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Election briefing: From gerrymandering and an April Fools’ wish list to Northern Ireland’s most unambiguous party

Andrew Madden


Current NI electoral boundaries

Current NI electoral boundaries

Jim Allister and his wife Ruth

Jim Allister and his wife Ruth


Current NI electoral boundaries

Double standards on gerrymandering?

Sinn Fein raised more than a few eyebrows on Friday when it emerged the party is proposing to have the South Belfast constituency abolished in future elections. The SDLP's MP for the area, Claire Hanna, who romped home in the last general election with some 27,000 votes, around 15,000 more than the nearest candidate — expressed her shock at the turn of events. The constituency is also larger than East and West Belfast and is the most diverse of all NI's electoral areas, returning MLAs from five different parties: SDLP, DUP, Alliance, Sinn Fein and Greens. There is a term for this move by Sinn Fein we are all too familiar with: gerrymandering.

What is most curious about this move is that, back in 2018, proposed changes to electoral boundaries here that would seemingly have favoured the DUP were branded “gerrymandering to placate” Northern Ireland's largest unionist party by Sinn Fein. This criticism was not voiced by one Sinn Fein representative or party spokesperson at the time, but at least half a dozen, in what was essentially a media blitz in a bid to put a spanner in the proposals.

What is even more curious is that press statements on Sinn Fein's website referring to said gerrymandering have vanished. If you simply google “Sinn Fein on gerrymandering” and click on any of the various links which previously directed to statements from Conor Murphy, Colm Gildernew, Francie Molloy and others on the Sinn Fein website, you are greeted with the following 404 error message, reading: “We're sorry, but the page you requested could not be found on our servers. We may have recently moved, renamed, or deleted certain pages.”

It seems, much like the party's previous stance on Russia, they are simply trying to avoid accusations of double standards and prone to extreme stance-switching when it suits them.

An April Fool’s wish list

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Ah, April Fool's Day. Given the state of world at the minute — war in Europe, the cost of living crisis on the tail end of a pandemic that hasn't gone away - I was hoping we would give it a rest this year, lest we cause more unneeded distress. One humorous political wish list, however, was posted on Twitter by human rights organisation Participation and the Practice of Rights (PPR), reading: “‘Stick your hostile environment’ — Givan tells UK Home Office. ‘Mackies will be 100% social’ — Hargey takes action on housing rights. ‘Our policies are the problem, not you’ — Swann promises counsellors in every GP practice.” We can but dream.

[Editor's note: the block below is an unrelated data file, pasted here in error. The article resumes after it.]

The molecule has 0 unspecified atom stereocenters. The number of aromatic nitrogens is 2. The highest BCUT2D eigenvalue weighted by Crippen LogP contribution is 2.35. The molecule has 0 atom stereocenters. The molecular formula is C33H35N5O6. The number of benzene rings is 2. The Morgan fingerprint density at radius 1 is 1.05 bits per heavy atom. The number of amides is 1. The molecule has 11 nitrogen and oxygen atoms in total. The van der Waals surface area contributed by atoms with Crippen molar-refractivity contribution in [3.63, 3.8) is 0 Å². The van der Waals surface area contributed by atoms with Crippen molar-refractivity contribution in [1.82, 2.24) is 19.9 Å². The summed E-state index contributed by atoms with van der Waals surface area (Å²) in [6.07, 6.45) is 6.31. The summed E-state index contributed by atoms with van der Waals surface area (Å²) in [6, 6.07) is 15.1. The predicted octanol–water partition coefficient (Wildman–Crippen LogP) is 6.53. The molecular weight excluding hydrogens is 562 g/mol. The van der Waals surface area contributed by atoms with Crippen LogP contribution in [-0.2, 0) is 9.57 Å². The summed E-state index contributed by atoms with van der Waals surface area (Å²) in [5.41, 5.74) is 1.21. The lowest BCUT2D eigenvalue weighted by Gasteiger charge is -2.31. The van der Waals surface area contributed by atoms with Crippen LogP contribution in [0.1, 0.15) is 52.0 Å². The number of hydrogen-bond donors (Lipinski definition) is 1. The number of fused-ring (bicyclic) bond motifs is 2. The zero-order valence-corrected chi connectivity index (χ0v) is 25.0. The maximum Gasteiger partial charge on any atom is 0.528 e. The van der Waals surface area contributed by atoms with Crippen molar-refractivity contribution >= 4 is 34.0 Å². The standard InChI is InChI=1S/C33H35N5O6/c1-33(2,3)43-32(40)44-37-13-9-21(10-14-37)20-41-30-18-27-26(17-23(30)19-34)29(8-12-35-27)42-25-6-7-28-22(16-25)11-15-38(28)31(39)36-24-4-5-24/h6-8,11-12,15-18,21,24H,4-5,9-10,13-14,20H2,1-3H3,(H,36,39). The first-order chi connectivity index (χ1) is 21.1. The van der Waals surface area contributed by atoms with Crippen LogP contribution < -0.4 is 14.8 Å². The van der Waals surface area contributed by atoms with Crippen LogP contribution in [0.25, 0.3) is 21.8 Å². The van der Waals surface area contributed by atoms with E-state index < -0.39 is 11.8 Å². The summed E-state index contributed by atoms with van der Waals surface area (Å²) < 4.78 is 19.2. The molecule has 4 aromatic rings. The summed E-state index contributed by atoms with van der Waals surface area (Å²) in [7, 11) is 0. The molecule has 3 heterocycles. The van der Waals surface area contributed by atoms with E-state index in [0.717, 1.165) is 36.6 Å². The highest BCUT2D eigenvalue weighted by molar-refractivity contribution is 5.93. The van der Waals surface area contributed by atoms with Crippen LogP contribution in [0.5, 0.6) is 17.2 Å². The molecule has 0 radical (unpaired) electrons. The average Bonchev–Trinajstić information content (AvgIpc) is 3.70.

NI's most unambiguous party

An interesting press statement was released by the TUV on Friday, which declared that the party's designation on the ballot paper for May's poll will read: ‘TUV — No Sea Border’.

Explaining the move, TUV leader Jim Allister said: “Having led where others have followed we wish every voter to see the issue identified without ambiguity on the ballot paper. There will be no doubt as to what a vote for TUV means.”

Now, the TUV have been accused of being many things, but ‘ambiguous’ is definitely not one of them. Anyone with even a slight grasp of Northern Ireland politics could probably predict the party’s stance on any given issue before Jim Allister’s party has voiced its opinion. So this just seems like a needless waste of ink. I doubt anyone was going to be mistaken that they were actually voting for a bunch of liberal Europhiles.

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